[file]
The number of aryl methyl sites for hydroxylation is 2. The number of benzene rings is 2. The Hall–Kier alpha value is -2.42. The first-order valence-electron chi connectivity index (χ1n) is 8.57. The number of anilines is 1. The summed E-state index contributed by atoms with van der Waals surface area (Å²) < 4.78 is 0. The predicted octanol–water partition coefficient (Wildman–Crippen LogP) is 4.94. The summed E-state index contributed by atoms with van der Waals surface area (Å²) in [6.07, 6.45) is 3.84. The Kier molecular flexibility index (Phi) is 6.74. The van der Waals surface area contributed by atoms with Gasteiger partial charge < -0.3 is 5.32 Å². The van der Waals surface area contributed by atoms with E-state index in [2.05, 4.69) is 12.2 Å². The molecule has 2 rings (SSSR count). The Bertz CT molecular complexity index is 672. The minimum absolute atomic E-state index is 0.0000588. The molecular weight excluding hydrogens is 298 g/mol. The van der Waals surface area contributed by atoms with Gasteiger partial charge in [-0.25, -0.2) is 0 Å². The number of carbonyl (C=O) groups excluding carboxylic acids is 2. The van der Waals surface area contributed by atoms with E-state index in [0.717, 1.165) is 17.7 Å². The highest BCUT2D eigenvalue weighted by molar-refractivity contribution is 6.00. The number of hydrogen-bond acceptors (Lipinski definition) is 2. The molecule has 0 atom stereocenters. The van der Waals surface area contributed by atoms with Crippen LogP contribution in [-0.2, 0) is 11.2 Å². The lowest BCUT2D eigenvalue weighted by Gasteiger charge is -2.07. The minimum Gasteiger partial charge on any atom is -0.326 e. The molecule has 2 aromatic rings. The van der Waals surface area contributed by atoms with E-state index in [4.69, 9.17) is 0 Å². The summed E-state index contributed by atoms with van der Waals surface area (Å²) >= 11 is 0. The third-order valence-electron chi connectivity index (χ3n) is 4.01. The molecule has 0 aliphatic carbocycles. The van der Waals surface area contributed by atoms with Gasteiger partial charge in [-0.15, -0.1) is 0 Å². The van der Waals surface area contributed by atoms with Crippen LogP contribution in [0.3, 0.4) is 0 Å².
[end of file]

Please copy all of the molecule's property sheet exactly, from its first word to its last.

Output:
The number of aryl methyl sites for hydroxylation is 2. The number of benzene rings is 2. The Hall–Kier alpha value is -2.42. The first-order valence-electron chi connectivity index (χ1n) is 8.57. The number of anilines is 1. The summed E-state index contributed by atoms with van der Waals surface area (Å²) < 4.78 is 0. The predicted octanol–water partition coefficient (Wildman–Crippen LogP) is 4.94. The summed E-state index contributed by atoms with van der Waals surface area (Å²) in [6.07, 6.45) is 3.84. The Kier molecular flexibility index (Phi) is 6.74. The van der Waals surface area contributed by atoms with Gasteiger partial charge < -0.3 is 5.32 Å². The van der Waals surface area contributed by atoms with E-state index in [2.05, 4.69) is 12.2 Å². The molecule has 2 rings (SSSR count). The Bertz CT molecular complexity index is 672. The minimum absolute atomic E-state index is 0.0000588. The molecular weight excluding hydrogens is 298 g/mol. The van der Waals surface area contributed by atoms with Gasteiger partial charge in [-0.25, -0.2) is 0 Å². The number of carbonyl (C=O) groups excluding carboxylic acids is 2. The van der Waals surface area contributed by atoms with E-state index in [0.717, 1.165) is 17.7 Å². The highest BCUT2D eigenvalue weighted by molar-refractivity contribution is 6.00. The number of hydrogen-bond acceptors (Lipinski definition) is 2. The molecule has 0 atom stereocenters. The van der Waals surface area contributed by atoms with Crippen LogP contribution in [-0.2, 0) is 11.2 Å². The lowest BCUT2D eigenvalue weighted by Gasteiger charge is -2.07. The minimum Gasteiger partial charge on any atom is -0.326 e. The molecule has 2 aromatic rings. The van der Waals surface area contributed by atoms with E-state index in [4.69, 9.17) is 0 Å². The summed E-state index contributed by atoms with van der Waals surface area (Å²) >= 11 is 0. The third-order valence-electron chi connectivity index (χ3n) is 4.01. The molecule has 0 aliphatic carbocycles. The van der Waals surface area contributed by atoms with Gasteiger partial charge in [-0.15, -0.1) is 0 Å². The van der Waals surface area contributed by atoms with Crippen LogP contribution in [0.3, 0.4) is 0 Å².